North Yorkshire County Council, working with Ryedale District Council, appointed consultants again in 2019 to develop a Local Cycling and Walking Infrastructure Plan (LCWIP) phase 1 study for Malton and Norton. Consultation has been undertaken and work on the study is nearing completion.
LCWIPs are a way of identifying opportunities for transformational, long-term cycling and walking networks in order to meet the government’s target of doubling the numbers of cycling and walking journeys by 2025.
The Phase 1 work will identify the scope for improvements to the cycling and walking network within Malton and Norton. However the feedback from this process is not at all encouraging! It is “Given the constrained nature of the existing highways network in the towns, however, it is expected that the focus will mainly be on opportunities to improve provision for pedestrians. Significant improvements to the cycling network are likely to be dependent on major infrastructure improvements that remove significant amounts of traffic from the town centres.”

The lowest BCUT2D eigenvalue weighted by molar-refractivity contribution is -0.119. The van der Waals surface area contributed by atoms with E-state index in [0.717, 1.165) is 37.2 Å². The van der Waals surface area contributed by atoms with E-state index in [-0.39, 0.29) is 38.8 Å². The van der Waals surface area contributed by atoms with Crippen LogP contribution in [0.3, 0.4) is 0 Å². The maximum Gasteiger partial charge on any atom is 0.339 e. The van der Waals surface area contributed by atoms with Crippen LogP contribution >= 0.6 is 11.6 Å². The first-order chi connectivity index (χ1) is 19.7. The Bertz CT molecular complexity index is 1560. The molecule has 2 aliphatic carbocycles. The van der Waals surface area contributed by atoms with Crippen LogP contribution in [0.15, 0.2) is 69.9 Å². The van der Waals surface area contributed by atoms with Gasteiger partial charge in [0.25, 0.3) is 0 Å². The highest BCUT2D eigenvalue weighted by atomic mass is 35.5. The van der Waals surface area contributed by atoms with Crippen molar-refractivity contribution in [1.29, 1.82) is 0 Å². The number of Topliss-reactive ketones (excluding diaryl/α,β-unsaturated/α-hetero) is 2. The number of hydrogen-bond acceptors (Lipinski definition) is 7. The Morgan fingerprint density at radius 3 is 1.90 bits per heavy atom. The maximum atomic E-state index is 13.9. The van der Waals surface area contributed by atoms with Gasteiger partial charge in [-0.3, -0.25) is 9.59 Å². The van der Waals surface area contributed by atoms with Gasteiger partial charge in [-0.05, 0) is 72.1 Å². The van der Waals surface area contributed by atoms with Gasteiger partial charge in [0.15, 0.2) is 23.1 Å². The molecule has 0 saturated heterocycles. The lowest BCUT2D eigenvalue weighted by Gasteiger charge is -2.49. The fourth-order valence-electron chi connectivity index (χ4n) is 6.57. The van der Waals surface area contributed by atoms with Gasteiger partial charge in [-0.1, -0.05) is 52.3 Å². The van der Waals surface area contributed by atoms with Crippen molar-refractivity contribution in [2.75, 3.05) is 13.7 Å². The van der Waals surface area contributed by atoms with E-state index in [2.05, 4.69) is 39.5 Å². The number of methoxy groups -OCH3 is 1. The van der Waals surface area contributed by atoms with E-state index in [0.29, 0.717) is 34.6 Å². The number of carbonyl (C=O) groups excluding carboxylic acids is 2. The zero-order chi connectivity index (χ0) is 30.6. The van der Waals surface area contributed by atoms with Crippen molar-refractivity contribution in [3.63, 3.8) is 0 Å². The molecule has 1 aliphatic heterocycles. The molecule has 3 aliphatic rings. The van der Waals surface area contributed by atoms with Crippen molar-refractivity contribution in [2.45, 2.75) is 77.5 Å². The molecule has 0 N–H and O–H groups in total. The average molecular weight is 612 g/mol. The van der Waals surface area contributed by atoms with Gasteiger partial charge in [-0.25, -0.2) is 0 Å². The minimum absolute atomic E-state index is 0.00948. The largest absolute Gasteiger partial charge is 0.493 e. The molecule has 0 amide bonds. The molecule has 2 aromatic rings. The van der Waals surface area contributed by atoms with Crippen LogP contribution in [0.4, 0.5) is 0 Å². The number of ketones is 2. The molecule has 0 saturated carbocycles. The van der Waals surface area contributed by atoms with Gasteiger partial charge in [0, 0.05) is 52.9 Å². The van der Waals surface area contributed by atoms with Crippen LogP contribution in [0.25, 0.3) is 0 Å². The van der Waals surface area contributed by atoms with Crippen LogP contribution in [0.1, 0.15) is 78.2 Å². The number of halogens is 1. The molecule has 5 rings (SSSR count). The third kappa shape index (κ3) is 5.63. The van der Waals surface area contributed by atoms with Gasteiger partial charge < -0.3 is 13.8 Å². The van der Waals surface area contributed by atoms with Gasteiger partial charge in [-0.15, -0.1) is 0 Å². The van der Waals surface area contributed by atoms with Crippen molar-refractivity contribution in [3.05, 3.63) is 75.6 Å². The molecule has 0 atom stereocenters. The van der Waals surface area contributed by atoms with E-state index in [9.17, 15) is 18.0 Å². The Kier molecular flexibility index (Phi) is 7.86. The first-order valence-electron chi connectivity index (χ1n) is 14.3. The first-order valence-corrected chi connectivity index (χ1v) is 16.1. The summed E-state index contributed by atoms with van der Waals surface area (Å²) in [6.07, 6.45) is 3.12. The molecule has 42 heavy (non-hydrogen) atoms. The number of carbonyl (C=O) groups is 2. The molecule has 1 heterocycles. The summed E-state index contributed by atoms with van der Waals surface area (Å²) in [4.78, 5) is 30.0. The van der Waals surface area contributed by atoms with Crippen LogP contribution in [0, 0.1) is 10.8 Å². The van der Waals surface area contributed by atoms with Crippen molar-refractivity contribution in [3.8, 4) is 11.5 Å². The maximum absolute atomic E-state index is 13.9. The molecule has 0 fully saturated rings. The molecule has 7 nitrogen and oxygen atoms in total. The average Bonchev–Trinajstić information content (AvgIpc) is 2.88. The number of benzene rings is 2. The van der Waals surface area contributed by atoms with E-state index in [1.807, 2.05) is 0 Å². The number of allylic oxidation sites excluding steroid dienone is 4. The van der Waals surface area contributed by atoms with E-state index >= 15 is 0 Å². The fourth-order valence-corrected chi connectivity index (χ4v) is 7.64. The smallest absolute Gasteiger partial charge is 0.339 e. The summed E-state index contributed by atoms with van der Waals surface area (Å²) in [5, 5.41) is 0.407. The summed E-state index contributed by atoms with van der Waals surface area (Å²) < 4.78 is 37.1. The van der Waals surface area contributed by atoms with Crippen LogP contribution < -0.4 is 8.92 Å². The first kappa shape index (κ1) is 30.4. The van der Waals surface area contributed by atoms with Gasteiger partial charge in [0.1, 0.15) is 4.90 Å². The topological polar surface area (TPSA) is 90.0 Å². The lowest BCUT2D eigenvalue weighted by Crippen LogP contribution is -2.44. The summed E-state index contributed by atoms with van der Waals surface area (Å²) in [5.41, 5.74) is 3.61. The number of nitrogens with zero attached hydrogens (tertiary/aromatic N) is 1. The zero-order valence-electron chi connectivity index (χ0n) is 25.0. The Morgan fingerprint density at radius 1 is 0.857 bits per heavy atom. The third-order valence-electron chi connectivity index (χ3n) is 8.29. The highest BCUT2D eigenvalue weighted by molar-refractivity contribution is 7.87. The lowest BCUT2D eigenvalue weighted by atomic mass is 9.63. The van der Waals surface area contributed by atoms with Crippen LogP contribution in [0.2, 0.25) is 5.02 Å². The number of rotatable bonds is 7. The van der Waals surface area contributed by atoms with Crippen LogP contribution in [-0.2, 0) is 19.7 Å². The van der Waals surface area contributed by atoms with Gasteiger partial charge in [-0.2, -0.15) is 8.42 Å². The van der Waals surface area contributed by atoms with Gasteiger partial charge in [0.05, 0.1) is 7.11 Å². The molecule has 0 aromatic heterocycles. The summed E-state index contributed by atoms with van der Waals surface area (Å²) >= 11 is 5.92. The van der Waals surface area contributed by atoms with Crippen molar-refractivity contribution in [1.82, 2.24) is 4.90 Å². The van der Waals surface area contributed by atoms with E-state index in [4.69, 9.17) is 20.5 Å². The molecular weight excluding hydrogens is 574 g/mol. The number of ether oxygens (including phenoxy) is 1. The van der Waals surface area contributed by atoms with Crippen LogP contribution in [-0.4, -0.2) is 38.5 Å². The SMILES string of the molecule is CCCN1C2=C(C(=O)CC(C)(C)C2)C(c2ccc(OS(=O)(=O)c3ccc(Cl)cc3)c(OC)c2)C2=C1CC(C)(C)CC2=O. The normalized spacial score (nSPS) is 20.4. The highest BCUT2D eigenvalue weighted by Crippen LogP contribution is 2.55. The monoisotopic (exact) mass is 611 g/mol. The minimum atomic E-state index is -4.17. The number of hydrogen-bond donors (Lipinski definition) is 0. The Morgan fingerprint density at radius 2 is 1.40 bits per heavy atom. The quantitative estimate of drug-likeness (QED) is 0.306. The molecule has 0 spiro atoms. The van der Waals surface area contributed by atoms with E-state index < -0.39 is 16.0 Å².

When actual detail emerges of any improvements that are proposed through the 2019 LCWIP, and their timescales and funding, we will add them to this page.
In the meantime, please send in any suggestions about any possible improvements for cyclists or for shared use paths, anywhere in Malton and Norton to Helen Gundry. Please also get in touch if you are interested in getting involved to make schemes happen.